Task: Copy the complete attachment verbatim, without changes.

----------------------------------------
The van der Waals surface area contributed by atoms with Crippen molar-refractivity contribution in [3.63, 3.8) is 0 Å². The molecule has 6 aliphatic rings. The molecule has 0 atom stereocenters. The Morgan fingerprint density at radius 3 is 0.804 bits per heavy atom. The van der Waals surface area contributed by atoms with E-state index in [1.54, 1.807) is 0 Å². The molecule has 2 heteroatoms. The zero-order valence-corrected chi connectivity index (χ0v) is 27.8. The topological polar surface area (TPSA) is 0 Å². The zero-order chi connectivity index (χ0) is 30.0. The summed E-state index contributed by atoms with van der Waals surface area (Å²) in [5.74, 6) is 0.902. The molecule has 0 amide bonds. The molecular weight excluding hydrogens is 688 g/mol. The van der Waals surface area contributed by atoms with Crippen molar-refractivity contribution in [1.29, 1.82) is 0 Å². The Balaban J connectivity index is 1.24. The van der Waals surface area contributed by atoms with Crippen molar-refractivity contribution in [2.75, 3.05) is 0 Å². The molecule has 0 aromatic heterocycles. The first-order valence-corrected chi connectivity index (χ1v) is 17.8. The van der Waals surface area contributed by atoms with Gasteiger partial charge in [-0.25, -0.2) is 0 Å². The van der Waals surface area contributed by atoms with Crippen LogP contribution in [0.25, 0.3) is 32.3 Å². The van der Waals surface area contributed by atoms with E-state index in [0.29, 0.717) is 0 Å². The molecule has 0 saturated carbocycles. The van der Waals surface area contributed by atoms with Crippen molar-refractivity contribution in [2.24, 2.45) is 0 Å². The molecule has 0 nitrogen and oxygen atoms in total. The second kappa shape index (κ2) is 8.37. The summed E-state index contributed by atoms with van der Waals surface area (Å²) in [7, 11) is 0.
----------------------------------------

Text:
The van der Waals surface area contributed by atoms with Crippen molar-refractivity contribution in [3.63, 3.8) is 0 Å². The molecule has 6 aliphatic rings. The molecule has 0 atom stereocenters. The Morgan fingerprint density at radius 3 is 0.804 bits per heavy atom. The van der Waals surface area contributed by atoms with E-state index in [1.54, 1.807) is 0 Å². The molecule has 2 heteroatoms. The zero-order valence-corrected chi connectivity index (χ0v) is 27.8. The topological polar surface area (TPSA) is 0 Å². The zero-order chi connectivity index (χ0) is 30.0. The summed E-state index contributed by atoms with van der Waals surface area (Å²) in [5.74, 6) is 0.902. The molecule has 0 amide bonds. The molecular weight excluding hydrogens is 688 g/mol. The van der Waals surface area contributed by atoms with Crippen molar-refractivity contribution in [1.29, 1.82) is 0 Å². The Balaban J connectivity index is 1.24. The van der Waals surface area contributed by atoms with Crippen molar-refractivity contribution in [2.75, 3.05) is 0 Å². The molecule has 0 aromatic heterocycles. The first-order valence-corrected chi connectivity index (χ1v) is 17.8. The van der Waals surface area contributed by atoms with Gasteiger partial charge in [-0.25, -0.2) is 0 Å². The van der Waals surface area contributed by atoms with Crippen LogP contribution in [0.25, 0.3) is 32.3 Å². The van der Waals surface area contributed by atoms with E-state index in [0.29, 0.717) is 0 Å². The molecule has 0 saturated carbocycles. The van der Waals surface area contributed by atoms with Crippen molar-refractivity contribution in [2.24, 2.45) is 0 Å². The molecule has 0 nitrogen and oxygen atoms in total. The second kappa shape index (κ2) is 8.37. The summed E-state index contributed by atoms with van der Waals surface area (Å²) in [7, 11) is 0.